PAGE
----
Harris Yulin, dressed by costume designer Martin Pakledinaz in a shirt jacket like the one Huston wore in the famous publicity still with Monroe and Gable on The Misfits set, attempts a gravelly voice that is just enough like Huston’s to remind us that Yulin isn’t him. The production needs either a better Huston imitation or a more original interpretation that doesn’t force the comparison, and Miller gives the character enough latitude to allow that. Even more disappointing is Glenn, who fails to create a textured character who could be coarse enough to say “F___ all of you but six and save the rest for pallbearers,” and sensitive enough to explain how even Kitty’s skin contributes to Kitty’s acting .... “the lens won’t stick to her if it doesn’t.”
John Boeche’s projection designs, in addition to the video close-ups mentioned earlier, include black and white opening film sequences that are evocative of The Misfits gritty and majestic cinematography. The set design by Thomas Lynch is a realistic rendering of the sort of mid-century design one would have found in Reno’s finest hotel circa 1960.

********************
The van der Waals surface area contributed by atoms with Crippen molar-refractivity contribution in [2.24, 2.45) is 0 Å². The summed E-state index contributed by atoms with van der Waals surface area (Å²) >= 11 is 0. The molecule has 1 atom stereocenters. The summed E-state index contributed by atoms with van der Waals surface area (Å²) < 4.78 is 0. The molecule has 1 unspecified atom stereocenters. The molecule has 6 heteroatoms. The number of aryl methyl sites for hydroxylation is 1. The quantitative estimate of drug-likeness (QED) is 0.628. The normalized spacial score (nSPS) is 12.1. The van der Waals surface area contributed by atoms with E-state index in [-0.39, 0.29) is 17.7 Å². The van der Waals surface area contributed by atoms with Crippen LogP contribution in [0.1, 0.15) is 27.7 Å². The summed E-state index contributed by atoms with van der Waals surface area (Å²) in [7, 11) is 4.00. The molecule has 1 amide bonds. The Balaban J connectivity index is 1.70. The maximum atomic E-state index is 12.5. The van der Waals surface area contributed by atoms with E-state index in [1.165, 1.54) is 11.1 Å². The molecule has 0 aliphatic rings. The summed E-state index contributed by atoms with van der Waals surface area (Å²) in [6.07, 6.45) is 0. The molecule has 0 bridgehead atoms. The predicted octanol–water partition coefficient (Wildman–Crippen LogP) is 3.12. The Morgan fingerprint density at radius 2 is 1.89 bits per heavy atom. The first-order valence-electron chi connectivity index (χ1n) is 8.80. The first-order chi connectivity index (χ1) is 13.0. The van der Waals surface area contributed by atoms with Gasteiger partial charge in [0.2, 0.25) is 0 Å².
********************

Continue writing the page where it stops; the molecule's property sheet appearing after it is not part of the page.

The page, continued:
Finishing the Picture may not make it into high school and college lit classes alongside Miller’s classics, but we’re happy to help Miller reconcile his feelings toward his legendary ex-wife. We’re also comforted to learn the humanity we share with such an icon of the 20th century.
Finishing the Picture plays through November 7, 2004 at the Goodman’s Albert Theatre, 170 N. Dearborn Street, Chicago. Tickets may be purchased at the Goodman Theatre Box Office, charged by phoning 312-443-3800 or purchased online at www.goodmantheatre.org. Half-price tickets may be available on day of performance.